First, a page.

A copy of the Oglala Sioux Tribe's constitution and the 1851 Treaty of Fort Laramie. Photo by James Giago Davies / Native Sun News Today
Opinion

Jeffrey Whalen: Oglala Sioux tribal leaders try to hold onto power



Council members oppose Constitutional Reform

By Jeffrey Whalen
Native Sun News Today Columnist
nativesunnews.today

The Oglala Sioux Tribe has been in the process of querying the Oyate for suggested changes to the Oglala Constitution. They have had meeting with the general public on and off the Pine Ridge Indian reservation for most of 2018.

The Oglala Sioux Tribe’s Constitutional Reform rollout result, is due to be happening in middle to late May 2018. We are going to be able to see the top comments on what the Oyate recommend for changes and what they want to be placed on the ballots during the reform voting process. However, there is pushback occurring and its coming from the tribal council members themselves.

The tribal council are elected to serve the Oyate and are tasked with voting on the council floor according to the wishes of the people whom they represent. Sadly, this is an event that rarely occurs. We all have high hopes for our elected council and try to elect folks that we can trust to do the right thing. We hear tons of empty promises by the nominees, we receive friendly greetings by them, some nominees even go around kissing babies to look good, flaunting that spiritual halo the whole time. All their promises will be broken once they are elected.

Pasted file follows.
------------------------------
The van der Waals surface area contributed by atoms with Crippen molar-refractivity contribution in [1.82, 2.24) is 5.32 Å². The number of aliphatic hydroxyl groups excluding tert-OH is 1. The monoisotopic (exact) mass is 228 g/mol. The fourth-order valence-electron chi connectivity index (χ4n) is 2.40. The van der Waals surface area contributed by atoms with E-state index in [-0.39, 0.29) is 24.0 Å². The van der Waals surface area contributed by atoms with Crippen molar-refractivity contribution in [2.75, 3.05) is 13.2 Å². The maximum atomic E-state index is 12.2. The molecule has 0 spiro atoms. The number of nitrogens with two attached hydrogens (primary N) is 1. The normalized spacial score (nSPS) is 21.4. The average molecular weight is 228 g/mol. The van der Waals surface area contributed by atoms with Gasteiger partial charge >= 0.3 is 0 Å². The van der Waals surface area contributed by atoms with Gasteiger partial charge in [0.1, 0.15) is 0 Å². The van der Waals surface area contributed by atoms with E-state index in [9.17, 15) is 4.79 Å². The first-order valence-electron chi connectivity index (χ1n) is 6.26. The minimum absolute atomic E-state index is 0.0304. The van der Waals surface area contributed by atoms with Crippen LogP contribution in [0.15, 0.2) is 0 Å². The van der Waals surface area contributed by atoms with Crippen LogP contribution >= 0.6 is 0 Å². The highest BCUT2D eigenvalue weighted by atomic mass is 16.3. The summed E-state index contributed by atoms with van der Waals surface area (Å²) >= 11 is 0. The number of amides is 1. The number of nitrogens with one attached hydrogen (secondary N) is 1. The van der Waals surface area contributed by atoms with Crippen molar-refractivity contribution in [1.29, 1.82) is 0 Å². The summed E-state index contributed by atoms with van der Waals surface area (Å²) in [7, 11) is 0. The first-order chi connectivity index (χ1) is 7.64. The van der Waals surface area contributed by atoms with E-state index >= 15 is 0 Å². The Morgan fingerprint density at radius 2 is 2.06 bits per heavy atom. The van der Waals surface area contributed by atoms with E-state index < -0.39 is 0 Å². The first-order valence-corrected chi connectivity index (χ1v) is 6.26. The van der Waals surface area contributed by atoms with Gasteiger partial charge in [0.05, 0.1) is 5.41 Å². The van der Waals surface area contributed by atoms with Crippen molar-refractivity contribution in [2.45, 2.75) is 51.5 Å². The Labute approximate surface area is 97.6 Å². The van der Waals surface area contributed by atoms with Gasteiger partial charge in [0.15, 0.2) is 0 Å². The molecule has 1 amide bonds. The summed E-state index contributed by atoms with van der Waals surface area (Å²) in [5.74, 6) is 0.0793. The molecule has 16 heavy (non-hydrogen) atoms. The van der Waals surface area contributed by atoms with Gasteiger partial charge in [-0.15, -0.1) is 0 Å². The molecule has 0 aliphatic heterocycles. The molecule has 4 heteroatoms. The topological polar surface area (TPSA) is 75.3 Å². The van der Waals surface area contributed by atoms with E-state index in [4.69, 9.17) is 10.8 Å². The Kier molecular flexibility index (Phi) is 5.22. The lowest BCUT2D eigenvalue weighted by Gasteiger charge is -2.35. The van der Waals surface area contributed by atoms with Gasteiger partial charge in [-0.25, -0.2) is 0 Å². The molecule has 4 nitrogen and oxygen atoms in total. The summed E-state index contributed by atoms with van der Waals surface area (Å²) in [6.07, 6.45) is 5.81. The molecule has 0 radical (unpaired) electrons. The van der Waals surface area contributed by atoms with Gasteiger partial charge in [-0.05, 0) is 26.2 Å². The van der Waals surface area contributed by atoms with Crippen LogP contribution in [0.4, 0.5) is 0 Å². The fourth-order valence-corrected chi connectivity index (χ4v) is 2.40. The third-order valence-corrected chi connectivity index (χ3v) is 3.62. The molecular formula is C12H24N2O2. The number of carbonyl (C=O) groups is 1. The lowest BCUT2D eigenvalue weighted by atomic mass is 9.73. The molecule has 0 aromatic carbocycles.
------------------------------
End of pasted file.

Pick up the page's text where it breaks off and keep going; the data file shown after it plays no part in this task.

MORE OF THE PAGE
Most, if not all, elected officials supported constitutional reform during the elections, but now only a handful are still hard at it and willing to keep their promises. Why have they changed their minds? Well, it seems that the Oyate want certain items to be written into the constitution that takes authority away from the council.

We have been hearing that Separation of Powers is near the top of the list, term limits, one (1) representative per district, and possibly four (4) year staggered terms as well. All of those items would effectively reduce the authority of the tribal council.

Jeffrey Whalen. Photo courtesy Native Sun News Today

For instance, Separation of Powers would take away the council’s ability to manage the executive branch of government on a day to day basis. Currently the tribal council brings a very large hammer down on people who don’t conform to their independent wishes, right or wrong. The Executive Director who is the person who manages all of the programs, usually has little to no authority to independently think for him/her self because of tribal council interference. If the executive director does not do what a council reps wants done, the executive director will be fired.

Separation of Powers would reasonably fix that and would prevent tribal council members from making demands that are unwarranted to the executive branch and will effectively take away lots of the council’s power. But because the current council will see a reduction in power, they are against it and are going against the Oyate whom they are supposed to serve. So yes, I’m totally in favor of a separation between the executive, legislative and judiciary branches of tribal government.